Court Adheres to Specific Definition of “Designated Premises”; Holds Policy Cancellation Does Not Preclude Rescission


In Seneca Ins. Co. v. Cimran Co., — N.Y.S.2d –, 2013 WL 1405231 (App. Div. 1st Dep’t 2013), the New York appeals court granted the insurer’s motion for summary judgment, declaring that it had no duty to defend and indemnify the defendants in an underlying personal injury action because the commercial general liability (CGL) insurance policy it issued did not cover the portion of their property on which the accident occurred.  Additionally, the court held that the insurer’s cancellation of the underlying policy did not estop the insurer from later rescinding the policy.  The court’s ruling provides two key lessons for insurers: (1) specificity in defining the term “Designated Premises” in a CGL policy can avoid liability for unintended coverage, and (2) an insurer should cancel a policy when the available information warrants cancellation without fear that doing so will waive subsequent rescission as a remedy.

The insureds obtained a CGL policy to insure a one-story building, the “Designated Premises,” after submitting a renewal application indicating that no demolition or construction was contemplated at the premises.  While construction to add three additional stories on to the building was under way, a worker fell from the fourth story and sustained injuries.

After receiving notice of the claim, Seneca reserved its rights to disclaim coverage and/or rescind the policy, stating that further investigation of the claim was needed, including whether defendants had misrepresented that they had no intention of conducting demolition or construction at the premises on their insurance application.  Meanwhile, by notice of cancellation, Seneca cancelled defendants’ policy because “[t]he building is currently under construction.”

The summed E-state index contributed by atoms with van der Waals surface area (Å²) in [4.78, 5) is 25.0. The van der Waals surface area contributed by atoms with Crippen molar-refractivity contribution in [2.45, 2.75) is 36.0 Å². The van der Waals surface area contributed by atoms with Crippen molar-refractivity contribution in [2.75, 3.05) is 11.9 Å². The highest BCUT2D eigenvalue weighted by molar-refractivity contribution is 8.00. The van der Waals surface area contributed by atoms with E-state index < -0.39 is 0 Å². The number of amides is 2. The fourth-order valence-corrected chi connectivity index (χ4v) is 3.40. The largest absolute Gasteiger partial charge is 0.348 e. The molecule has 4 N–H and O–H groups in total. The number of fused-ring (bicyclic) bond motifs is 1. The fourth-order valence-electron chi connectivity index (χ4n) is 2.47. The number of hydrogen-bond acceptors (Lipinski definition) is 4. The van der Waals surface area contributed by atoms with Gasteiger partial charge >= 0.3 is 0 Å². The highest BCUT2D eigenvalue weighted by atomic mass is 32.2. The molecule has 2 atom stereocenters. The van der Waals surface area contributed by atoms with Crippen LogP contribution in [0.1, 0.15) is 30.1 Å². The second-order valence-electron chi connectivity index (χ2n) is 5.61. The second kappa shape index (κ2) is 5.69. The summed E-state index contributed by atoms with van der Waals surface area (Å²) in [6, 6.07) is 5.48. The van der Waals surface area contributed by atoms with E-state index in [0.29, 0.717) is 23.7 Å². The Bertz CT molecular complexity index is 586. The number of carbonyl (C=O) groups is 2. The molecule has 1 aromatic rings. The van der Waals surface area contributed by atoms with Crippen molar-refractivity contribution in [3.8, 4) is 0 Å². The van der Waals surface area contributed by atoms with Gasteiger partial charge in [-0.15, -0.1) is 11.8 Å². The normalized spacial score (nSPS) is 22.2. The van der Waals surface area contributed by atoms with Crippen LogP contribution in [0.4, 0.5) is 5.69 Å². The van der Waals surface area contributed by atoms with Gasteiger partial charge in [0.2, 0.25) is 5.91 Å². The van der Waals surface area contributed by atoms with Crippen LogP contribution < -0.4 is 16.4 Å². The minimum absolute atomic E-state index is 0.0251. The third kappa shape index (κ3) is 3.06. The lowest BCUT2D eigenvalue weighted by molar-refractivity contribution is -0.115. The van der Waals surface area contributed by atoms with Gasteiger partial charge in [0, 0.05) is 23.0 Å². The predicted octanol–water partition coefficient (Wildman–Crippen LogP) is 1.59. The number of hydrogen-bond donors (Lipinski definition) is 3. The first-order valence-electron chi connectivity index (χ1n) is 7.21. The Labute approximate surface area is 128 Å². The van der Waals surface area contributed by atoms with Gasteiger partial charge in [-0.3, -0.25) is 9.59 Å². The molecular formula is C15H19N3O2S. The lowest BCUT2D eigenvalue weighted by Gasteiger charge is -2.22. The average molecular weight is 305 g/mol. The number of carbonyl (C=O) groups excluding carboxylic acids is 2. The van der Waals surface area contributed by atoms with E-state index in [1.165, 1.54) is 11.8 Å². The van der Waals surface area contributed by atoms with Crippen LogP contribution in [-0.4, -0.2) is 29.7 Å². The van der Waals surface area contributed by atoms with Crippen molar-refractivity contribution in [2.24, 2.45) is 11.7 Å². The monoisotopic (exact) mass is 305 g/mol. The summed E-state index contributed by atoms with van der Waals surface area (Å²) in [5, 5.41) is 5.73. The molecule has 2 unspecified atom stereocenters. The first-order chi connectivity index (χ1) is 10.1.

Seneca filed a declaratory judgment action, seeking a declaration that (1) it had no duty to defend in the underlying action because the accident occurred outside the “Designated Premises” and (2) the policy was void ab initio based on defendants’ material misrepresentations in their application that no demolition or construction at the premises was contemplated.  The insureds sought summary judgment that they were entitled to coverage because (1) the alleged accident occurred at the designated premises and (2) Seneca’s cancellation of the policy effectuated a waiver of the rescission claim or constituted grounds to estop it from seeking rescission of the policy.

The court ruled the “Designated Premises” covered by the policy was limited to the one-story building existing when the policy was issued.  On rescission, the court ruled Seneca was not estopped from rescinding the subject policy because, at the time of the cancellation, Seneca lacked a basis for claiming a right of rescission.  However, the court stopped short of granting rescission because Seneca had not established whether defendants were “contemplat[ing]” the construction work when they submitted their renewal application.


DISCLAIMER: Because of the generality of this update, the information provided herein may not be applicable in all situations and should not be acted upon without specific legal advice based on particular situations.

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